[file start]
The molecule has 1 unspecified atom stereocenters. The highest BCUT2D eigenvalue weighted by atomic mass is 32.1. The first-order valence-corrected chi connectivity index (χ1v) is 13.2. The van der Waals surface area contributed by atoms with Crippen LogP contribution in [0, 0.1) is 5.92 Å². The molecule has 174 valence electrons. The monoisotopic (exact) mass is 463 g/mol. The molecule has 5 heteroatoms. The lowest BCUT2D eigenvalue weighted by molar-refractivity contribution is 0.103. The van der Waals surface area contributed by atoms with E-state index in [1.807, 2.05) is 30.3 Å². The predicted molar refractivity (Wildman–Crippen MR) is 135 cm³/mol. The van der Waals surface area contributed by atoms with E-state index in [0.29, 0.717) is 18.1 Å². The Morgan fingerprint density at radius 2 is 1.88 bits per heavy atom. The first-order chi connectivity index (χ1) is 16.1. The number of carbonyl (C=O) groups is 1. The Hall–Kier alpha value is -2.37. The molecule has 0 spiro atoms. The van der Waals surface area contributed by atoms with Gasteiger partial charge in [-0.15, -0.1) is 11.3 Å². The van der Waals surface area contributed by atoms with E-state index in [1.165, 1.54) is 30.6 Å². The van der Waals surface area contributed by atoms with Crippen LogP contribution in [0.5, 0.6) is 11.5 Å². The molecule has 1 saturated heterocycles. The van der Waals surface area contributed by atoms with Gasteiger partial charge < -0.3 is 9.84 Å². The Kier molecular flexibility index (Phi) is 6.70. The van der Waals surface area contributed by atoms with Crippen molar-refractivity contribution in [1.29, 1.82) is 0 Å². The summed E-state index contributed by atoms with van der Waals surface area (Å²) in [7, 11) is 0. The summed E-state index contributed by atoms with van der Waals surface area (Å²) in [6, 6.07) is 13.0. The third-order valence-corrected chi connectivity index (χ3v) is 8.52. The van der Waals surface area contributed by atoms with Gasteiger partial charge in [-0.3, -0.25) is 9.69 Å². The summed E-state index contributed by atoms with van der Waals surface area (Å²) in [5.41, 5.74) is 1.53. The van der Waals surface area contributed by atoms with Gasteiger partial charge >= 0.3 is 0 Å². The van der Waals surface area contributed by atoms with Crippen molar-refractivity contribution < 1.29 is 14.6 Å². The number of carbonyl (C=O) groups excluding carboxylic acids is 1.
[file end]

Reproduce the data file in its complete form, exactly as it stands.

The molecule has 1 unspecified atom stereocenters. The highest BCUT2D eigenvalue weighted by atomic mass is 32.1. The first-order valence-corrected chi connectivity index (χ1v) is 13.2. The van der Waals surface area contributed by atoms with Crippen LogP contribution in [0, 0.1) is 5.92 Å². The molecule has 174 valence electrons. The monoisotopic (exact) mass is 463 g/mol. The molecule has 5 heteroatoms. The lowest BCUT2D eigenvalue weighted by molar-refractivity contribution is 0.103. The van der Waals surface area contributed by atoms with E-state index in [1.807, 2.05) is 30.3 Å². The predicted molar refractivity (Wildman–Crippen MR) is 135 cm³/mol. The van der Waals surface area contributed by atoms with E-state index in [0.29, 0.717) is 18.1 Å². The Morgan fingerprint density at radius 2 is 1.88 bits per heavy atom. The first-order chi connectivity index (χ1) is 16.1. The number of carbonyl (C=O) groups is 1. The Hall–Kier alpha value is -2.37. The molecule has 0 spiro atoms. The van der Waals surface area contributed by atoms with Gasteiger partial charge in [-0.15, -0.1) is 11.3 Å². The van der Waals surface area contributed by atoms with E-state index in [1.165, 1.54) is 30.6 Å². The van der Waals surface area contributed by atoms with Crippen LogP contribution in [0.5, 0.6) is 11.5 Å². The molecule has 1 saturated heterocycles. The van der Waals surface area contributed by atoms with Gasteiger partial charge < -0.3 is 9.84 Å². The Kier molecular flexibility index (Phi) is 6.70. The van der Waals surface area contributed by atoms with Crippen molar-refractivity contribution in [1.29, 1.82) is 0 Å². The summed E-state index contributed by atoms with van der Waals surface area (Å²) in [7, 11) is 0. The summed E-state index contributed by atoms with van der Waals surface area (Å²) in [6, 6.07) is 13.0. The third-order valence-corrected chi connectivity index (χ3v) is 8.52. The van der Waals surface area contributed by atoms with Gasteiger partial charge in [-0.3, -0.25) is 9.69 Å². The summed E-state index contributed by atoms with van der Waals surface area (Å²) in [5.41, 5.74) is 1.53. The van der Waals surface area contributed by atoms with Gasteiger partial charge >= 0.3 is 0 Å². The van der Waals surface area contributed by atoms with Crippen molar-refractivity contribution < 1.29 is 14.6 Å². The number of carbonyl (C=O) groups excluding carboxylic acids is 1.